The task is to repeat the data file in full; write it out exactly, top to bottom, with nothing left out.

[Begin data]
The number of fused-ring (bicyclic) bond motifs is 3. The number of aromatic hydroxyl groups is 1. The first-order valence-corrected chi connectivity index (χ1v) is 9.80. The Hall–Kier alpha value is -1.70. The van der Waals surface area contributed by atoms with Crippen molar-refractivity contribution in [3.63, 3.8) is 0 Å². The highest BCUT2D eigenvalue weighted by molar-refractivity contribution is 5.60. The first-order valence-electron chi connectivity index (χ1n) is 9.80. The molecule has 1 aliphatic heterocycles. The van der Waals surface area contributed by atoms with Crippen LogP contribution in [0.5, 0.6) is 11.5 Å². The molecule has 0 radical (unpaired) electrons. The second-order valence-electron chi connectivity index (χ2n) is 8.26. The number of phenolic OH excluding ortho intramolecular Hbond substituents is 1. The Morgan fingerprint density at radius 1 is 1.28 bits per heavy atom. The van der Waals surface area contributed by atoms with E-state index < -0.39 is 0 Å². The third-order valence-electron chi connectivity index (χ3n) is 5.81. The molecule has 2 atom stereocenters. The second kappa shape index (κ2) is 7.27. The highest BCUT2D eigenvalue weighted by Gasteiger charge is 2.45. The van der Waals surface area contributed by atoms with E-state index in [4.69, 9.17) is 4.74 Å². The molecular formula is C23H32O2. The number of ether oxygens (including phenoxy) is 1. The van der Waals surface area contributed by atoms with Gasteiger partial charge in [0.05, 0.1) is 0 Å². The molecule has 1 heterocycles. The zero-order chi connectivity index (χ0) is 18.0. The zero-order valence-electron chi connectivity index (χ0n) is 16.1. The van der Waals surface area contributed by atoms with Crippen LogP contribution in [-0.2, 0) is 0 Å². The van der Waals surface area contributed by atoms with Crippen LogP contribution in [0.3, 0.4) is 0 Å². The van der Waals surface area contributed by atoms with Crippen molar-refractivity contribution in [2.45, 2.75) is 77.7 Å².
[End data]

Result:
The number of fused-ring (bicyclic) bond motifs is 3. The number of aromatic hydroxyl groups is 1. The first-order valence-corrected chi connectivity index (χ1v) is 9.80. The Hall–Kier alpha value is -1.70. The van der Waals surface area contributed by atoms with Crippen molar-refractivity contribution in [3.63, 3.8) is 0 Å². The highest BCUT2D eigenvalue weighted by molar-refractivity contribution is 5.60. The first-order valence-electron chi connectivity index (χ1n) is 9.80. The molecule has 1 aliphatic heterocycles. The van der Waals surface area contributed by atoms with Crippen LogP contribution in [0.5, 0.6) is 11.5 Å². The molecule has 0 radical (unpaired) electrons. The second-order valence-electron chi connectivity index (χ2n) is 8.26. The number of phenolic OH excluding ortho intramolecular Hbond substituents is 1. The Morgan fingerprint density at radius 1 is 1.28 bits per heavy atom. The van der Waals surface area contributed by atoms with E-state index < -0.39 is 0 Å². The third-order valence-electron chi connectivity index (χ3n) is 5.81. The molecule has 2 atom stereocenters. The second kappa shape index (κ2) is 7.27. The highest BCUT2D eigenvalue weighted by Gasteiger charge is 2.45. The van der Waals surface area contributed by atoms with E-state index in [4.69, 9.17) is 4.74 Å². The molecular formula is C23H32O2. The number of ether oxygens (including phenoxy) is 1. The van der Waals surface area contributed by atoms with Gasteiger partial charge in [0.05, 0.1) is 0 Å². The molecule has 1 heterocycles. The zero-order chi connectivity index (χ0) is 18.0. The zero-order valence-electron chi connectivity index (χ0n) is 16.1. The van der Waals surface area contributed by atoms with Crippen LogP contribution in [-0.2, 0) is 0 Å². The van der Waals surface area contributed by atoms with Crippen LogP contribution in [0.3, 0.4) is 0 Å². The van der Waals surface area contributed by atoms with Crippen molar-refractivity contribution in [2.45, 2.75) is 77.7 Å².